Surprising Beer-Flavored Foods

Local kitchens that are using beer to enhance natural flavors in their foods.
Posted September 16, 2011
Bluebird's stout-infused ice cream

You won’t feel tipsy, because alcohol burns out during the cooking process, so get ready to experience beer cooking in its strangest forms.

River Valley Ranch’s raw cow’s milk tomme cheese is rind-washed in Pike Brewing’s Naughty Nellie Ale. You’ll find it at The Calf & Kid cheese shop on Capitol Hill (1531 Melrose Ave., Suite C2; 206.467.5447;; $19.95/pound.

Cougar Mountain Baking Company makes Double Chocolate XXXXX Stout cookies with Pike Brewing Company stout, giving the cookies their rich flavor. They are available this month only, to coincide with Oktoberfest. You’ll find them at QFC, Whole Foods, Metropolitan Markets, PCC Natural Markets or Haggen/Top Foods, or buy online at

Try Pike Pub’s beer-steamed mussels or clams. Pick your mollusk—and your poison from its list of beers. If sea critters aren’t your thing, indulge in the mac ’n’ cheese with Scotch ale cheese sauce or the homemade pretzel with stout mustard.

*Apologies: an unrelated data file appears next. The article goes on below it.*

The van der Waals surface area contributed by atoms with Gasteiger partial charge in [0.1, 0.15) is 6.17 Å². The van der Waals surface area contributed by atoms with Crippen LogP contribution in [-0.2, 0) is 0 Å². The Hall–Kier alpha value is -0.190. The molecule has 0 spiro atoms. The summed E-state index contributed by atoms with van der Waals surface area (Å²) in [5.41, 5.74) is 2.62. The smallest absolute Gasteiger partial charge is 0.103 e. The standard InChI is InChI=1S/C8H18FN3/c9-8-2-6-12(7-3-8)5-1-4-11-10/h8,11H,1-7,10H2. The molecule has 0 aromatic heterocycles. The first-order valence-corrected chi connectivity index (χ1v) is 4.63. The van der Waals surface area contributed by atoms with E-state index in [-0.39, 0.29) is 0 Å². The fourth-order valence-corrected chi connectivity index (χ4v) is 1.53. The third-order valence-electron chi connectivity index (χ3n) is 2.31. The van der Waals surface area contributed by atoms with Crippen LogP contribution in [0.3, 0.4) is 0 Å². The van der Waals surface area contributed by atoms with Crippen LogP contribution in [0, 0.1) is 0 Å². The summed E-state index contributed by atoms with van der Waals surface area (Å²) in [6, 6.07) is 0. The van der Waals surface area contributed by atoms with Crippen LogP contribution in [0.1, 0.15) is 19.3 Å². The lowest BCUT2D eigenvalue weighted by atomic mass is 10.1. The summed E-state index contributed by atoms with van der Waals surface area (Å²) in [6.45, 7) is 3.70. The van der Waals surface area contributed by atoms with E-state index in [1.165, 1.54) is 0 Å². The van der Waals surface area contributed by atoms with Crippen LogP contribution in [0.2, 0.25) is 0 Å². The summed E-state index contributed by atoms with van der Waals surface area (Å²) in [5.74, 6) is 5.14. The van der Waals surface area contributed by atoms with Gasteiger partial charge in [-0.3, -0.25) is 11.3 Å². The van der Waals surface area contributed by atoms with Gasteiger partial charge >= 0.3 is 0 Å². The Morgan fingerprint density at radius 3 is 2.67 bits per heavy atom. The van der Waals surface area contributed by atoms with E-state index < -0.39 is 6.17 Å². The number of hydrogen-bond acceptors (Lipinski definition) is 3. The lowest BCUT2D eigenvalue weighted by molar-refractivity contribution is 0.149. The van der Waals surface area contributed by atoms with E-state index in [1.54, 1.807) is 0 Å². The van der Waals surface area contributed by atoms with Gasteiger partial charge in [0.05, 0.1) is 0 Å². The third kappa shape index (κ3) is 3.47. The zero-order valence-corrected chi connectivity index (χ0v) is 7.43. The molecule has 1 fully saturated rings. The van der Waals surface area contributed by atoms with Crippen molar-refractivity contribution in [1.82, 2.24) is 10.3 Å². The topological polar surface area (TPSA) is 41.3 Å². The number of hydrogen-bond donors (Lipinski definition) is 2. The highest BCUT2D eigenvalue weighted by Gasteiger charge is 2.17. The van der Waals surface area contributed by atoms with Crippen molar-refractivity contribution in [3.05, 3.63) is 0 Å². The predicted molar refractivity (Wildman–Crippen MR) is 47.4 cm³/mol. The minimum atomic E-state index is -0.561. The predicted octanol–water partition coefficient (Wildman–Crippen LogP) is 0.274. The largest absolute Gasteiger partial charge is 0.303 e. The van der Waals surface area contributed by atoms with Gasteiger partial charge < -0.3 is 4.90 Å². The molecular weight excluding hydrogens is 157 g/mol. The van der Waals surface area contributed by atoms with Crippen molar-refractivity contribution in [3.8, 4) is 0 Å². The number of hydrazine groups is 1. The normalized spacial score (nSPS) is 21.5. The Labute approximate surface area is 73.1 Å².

Bluebird Homemade Ice Cream & Tea Room (Capitol Hill, 1205 E Pike St.; 206.588.1079; befriended next-door neighbors Elysian Brewing Company to create its stout-infused ice cream. Port Orchard–based Carter’s Chocolates (160 Bethel Ave.; also makes a beer ice cream, using Pike Brewing Company’s stout and Kilt Lifter Ale.

Carter’s Chocolates makes three different kinds of beer truffles infused with beer from Pike Brewing Company: organically grown Colombian dark chocolate with stout; milk chocolate with Pike’s Kilt Lifter Ale; and a mixture of dark and milk chocolates infused with Pike’s Tandem Ale. These treats are available at Pike’s pub and brewery (see directory) and at The Chocolate Box (Downtown, 108 Pine St.).